BE CAREFUL WHO YOU CHOOSE AS YOUR ENEMY,
HE'S GOING TO BECOME JUST LIKE YOU
Patricio Carrera has been waging what amounts to a private world war to bring to justice the murderers of his family; He's raised an army and air force and used them. He's raised a fleet and he's about to use that. He's suborned one republic and is about to undermine another. He's tracked his enemies across half a world, breaking, in the process, any notion of international law that stood in his way.
Now he's deployed his legions to Pashtia, penultimate hideout of the Salafi Ikhwan who have made him what he has become. But with each step further from his home, revenge seems no closer. And with each step he leaves behind him a little of his dwindling humanity.
Revenge is a dish best served cold. Yet the trail itself grows cold, as cold as the snow-capped, windswept mountains of Pashtia. Only Carrera's hate still burns hot, and that's a fire that is slowly consuming him.
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Tom Kratman is author of A State of Disobedience (Baen). In 1974, at age seventeen, he became a political refugee and defector from the PRM (People's Republic of Massachusetts) by virtue of joining the Regular Army. He attended Boston College after his first hitch, then rejoined the Army until after the Gulf War, when he decided to become a lawyer. Every now and again, when the frustrations of legal life and having to deal with other lawyers got to be too much, Tom would rejoin the Army (or a somewhat similar group, say) for fun and frolic in other climes. His family, muttering darkly, still puts up with this. Tom is currently an attorney practicing in southwest Virginia.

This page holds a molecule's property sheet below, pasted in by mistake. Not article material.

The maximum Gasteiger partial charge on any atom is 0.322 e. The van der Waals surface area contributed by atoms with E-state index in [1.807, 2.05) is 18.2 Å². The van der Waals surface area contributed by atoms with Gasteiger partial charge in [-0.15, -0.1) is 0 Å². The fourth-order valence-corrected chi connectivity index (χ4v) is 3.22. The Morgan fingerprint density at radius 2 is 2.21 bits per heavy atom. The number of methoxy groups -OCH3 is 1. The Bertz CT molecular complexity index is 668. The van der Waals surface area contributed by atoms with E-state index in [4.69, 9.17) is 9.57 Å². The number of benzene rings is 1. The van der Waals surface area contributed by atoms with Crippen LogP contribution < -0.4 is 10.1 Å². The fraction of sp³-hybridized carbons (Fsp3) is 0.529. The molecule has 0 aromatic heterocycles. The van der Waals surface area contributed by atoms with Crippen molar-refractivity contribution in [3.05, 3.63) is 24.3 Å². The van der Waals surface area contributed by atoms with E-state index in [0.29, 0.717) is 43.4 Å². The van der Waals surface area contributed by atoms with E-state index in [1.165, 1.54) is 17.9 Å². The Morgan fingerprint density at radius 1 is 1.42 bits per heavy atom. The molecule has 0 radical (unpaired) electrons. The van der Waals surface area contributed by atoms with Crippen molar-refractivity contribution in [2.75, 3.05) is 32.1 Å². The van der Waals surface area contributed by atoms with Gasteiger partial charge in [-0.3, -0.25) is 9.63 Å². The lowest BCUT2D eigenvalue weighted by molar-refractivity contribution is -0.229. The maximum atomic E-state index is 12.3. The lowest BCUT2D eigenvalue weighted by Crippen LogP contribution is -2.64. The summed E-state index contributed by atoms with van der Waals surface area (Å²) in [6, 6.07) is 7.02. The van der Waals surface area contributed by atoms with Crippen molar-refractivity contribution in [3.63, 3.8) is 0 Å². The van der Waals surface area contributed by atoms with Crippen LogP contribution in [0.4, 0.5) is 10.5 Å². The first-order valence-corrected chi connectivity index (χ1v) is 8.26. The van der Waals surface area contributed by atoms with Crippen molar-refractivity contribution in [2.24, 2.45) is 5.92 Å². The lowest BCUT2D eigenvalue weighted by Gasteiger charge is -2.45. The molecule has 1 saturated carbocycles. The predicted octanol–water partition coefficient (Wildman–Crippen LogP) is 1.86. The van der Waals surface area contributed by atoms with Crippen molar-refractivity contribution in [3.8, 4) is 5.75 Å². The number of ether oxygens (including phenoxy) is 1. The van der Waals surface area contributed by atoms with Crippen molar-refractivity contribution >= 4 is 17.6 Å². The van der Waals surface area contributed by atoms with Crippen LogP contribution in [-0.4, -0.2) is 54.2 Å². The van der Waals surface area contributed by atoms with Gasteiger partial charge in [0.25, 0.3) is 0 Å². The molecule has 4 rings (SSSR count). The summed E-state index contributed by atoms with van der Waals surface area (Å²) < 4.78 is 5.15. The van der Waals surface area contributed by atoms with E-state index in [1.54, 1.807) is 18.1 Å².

Kratman (A Desert Called Peace) raises some disquieting questions about what it might take to win the war on terror in this military SF novel set in a future world with obvious parallels to our own. When Salafi fanatics launch a 9/11-style attack on the hated Federated States of Columbia, they end up killing the family of Col. Patricio Carrera. Carrera vows to destroy Salafism by any means necessary and raises an army in his wife's native land to provide that means. He takes the fight to Pashtia, where the planners of his family's doom are cowering. This disturbing but insightful narrative takes Nietzsche's aphorism about staring into the abyss and runs with it to its grim conclusion. As always, Kratman delights in offending left-wing sensibilities, but this will only enhance its appeal to his target audience, who will enjoy it for its realistic action sequences, strong characterizations and thoughts on the philosophy of war.